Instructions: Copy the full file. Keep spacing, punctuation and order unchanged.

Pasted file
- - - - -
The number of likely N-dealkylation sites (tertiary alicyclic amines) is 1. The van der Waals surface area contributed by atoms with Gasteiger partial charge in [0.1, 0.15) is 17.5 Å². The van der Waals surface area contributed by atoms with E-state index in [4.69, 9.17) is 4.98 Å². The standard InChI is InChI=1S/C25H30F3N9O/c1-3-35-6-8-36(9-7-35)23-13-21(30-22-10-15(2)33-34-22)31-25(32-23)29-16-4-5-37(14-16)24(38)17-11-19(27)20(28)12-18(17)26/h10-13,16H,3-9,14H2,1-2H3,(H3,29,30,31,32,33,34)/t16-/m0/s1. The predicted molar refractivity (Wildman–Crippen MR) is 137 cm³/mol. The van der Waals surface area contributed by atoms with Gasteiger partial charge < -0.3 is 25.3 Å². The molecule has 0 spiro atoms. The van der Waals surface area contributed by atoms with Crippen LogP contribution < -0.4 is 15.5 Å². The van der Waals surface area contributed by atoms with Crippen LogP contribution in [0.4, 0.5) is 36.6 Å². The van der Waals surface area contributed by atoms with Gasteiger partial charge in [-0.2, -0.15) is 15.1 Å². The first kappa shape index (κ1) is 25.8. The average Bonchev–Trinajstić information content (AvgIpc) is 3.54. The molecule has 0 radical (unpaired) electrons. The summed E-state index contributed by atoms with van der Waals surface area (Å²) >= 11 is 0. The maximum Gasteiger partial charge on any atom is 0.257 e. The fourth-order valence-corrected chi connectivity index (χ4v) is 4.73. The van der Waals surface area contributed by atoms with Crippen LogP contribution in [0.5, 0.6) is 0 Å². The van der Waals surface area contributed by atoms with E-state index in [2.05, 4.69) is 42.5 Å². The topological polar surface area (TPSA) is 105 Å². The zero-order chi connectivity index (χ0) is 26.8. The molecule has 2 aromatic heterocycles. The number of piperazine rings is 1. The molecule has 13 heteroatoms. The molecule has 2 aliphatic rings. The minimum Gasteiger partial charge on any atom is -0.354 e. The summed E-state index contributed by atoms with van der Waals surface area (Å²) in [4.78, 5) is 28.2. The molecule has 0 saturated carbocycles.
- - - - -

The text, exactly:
The number of likely N-dealkylation sites (tertiary alicyclic amines) is 1. The van der Waals surface area contributed by atoms with Gasteiger partial charge in [0.1, 0.15) is 17.5 Å². The van der Waals surface area contributed by atoms with E-state index in [4.69, 9.17) is 4.98 Å². The standard InChI is InChI=1S/C25H30F3N9O/c1-3-35-6-8-36(9-7-35)23-13-21(30-22-10-15(2)33-34-22)31-25(32-23)29-16-4-5-37(14-16)24(38)17-11-19(27)20(28)12-18(17)26/h10-13,16H,3-9,14H2,1-2H3,(H3,29,30,31,32,33,34)/t16-/m0/s1. The predicted molar refractivity (Wildman–Crippen MR) is 137 cm³/mol. The van der Waals surface area contributed by atoms with Gasteiger partial charge < -0.3 is 25.3 Å². The molecule has 0 spiro atoms. The van der Waals surface area contributed by atoms with Crippen LogP contribution < -0.4 is 15.5 Å². The van der Waals surface area contributed by atoms with Crippen LogP contribution in [0.4, 0.5) is 36.6 Å². The van der Waals surface area contributed by atoms with Gasteiger partial charge in [-0.2, -0.15) is 15.1 Å². The first kappa shape index (κ1) is 25.8. The average Bonchev–Trinajstić information content (AvgIpc) is 3.54. The molecule has 0 radical (unpaired) electrons. The summed E-state index contributed by atoms with van der Waals surface area (Å²) >= 11 is 0. The maximum Gasteiger partial charge on any atom is 0.257 e. The fourth-order valence-corrected chi connectivity index (χ4v) is 4.73. The van der Waals surface area contributed by atoms with Crippen LogP contribution in [0.5, 0.6) is 0 Å². The van der Waals surface area contributed by atoms with E-state index in [2.05, 4.69) is 42.5 Å². The topological polar surface area (TPSA) is 105 Å². The zero-order chi connectivity index (χ0) is 26.8. The molecule has 2 aromatic heterocycles. The number of piperazine rings is 1. The molecule has 13 heteroatoms. The molecule has 2 aliphatic rings. The minimum Gasteiger partial charge on any atom is -0.354 e. The summed E-state index contributed by atoms with van der Waals surface area (Å²) in [4.78, 5) is 28.2. The molecule has 0 saturated carbocycles.